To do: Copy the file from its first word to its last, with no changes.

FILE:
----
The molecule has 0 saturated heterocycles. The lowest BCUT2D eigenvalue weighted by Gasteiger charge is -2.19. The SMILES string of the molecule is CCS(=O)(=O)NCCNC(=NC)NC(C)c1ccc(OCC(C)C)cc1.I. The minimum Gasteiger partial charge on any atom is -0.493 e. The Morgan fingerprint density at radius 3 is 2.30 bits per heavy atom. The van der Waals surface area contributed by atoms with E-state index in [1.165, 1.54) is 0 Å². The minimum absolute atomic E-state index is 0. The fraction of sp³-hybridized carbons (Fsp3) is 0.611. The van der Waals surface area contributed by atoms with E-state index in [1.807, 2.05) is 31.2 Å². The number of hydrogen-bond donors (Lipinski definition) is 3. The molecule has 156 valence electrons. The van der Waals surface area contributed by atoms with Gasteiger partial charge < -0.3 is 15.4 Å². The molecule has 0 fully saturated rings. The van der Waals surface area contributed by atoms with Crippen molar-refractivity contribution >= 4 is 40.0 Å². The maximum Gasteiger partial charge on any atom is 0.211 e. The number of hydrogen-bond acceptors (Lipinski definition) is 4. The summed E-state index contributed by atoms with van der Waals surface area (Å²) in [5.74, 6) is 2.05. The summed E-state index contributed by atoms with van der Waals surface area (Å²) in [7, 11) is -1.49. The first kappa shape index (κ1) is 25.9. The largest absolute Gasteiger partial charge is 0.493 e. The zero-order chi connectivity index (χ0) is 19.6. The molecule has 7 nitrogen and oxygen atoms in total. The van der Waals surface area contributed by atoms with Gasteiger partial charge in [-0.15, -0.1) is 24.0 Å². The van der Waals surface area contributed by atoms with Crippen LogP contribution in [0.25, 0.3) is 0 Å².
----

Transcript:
The molecule has 0 saturated heterocycles. The lowest BCUT2D eigenvalue weighted by Gasteiger charge is -2.19. The SMILES string of the molecule is CCS(=O)(=O)NCCNC(=NC)NC(C)c1ccc(OCC(C)C)cc1.I. The minimum Gasteiger partial charge on any atom is -0.493 e. The Morgan fingerprint density at radius 3 is 2.30 bits per heavy atom. The van der Waals surface area contributed by atoms with E-state index in [1.165, 1.54) is 0 Å². The minimum absolute atomic E-state index is 0. The fraction of sp³-hybridized carbons (Fsp3) is 0.611. The van der Waals surface area contributed by atoms with E-state index in [1.807, 2.05) is 31.2 Å². The number of hydrogen-bond donors (Lipinski definition) is 3. The molecule has 156 valence electrons. The van der Waals surface area contributed by atoms with Gasteiger partial charge < -0.3 is 15.4 Å². The molecule has 0 fully saturated rings. The van der Waals surface area contributed by atoms with Crippen molar-refractivity contribution >= 4 is 40.0 Å². The maximum Gasteiger partial charge on any atom is 0.211 e. The number of hydrogen-bond acceptors (Lipinski definition) is 4. The summed E-state index contributed by atoms with van der Waals surface area (Å²) in [5.74, 6) is 2.05. The summed E-state index contributed by atoms with van der Waals surface area (Å²) in [7, 11) is -1.49. The first kappa shape index (κ1) is 25.9. The largest absolute Gasteiger partial charge is 0.493 e. The zero-order chi connectivity index (χ0) is 19.6. The molecule has 7 nitrogen and oxygen atoms in total. The van der Waals surface area contributed by atoms with Gasteiger partial charge in [-0.15, -0.1) is 24.0 Å². The van der Waals surface area contributed by atoms with Crippen LogP contribution in [0.25, 0.3) is 0 Å².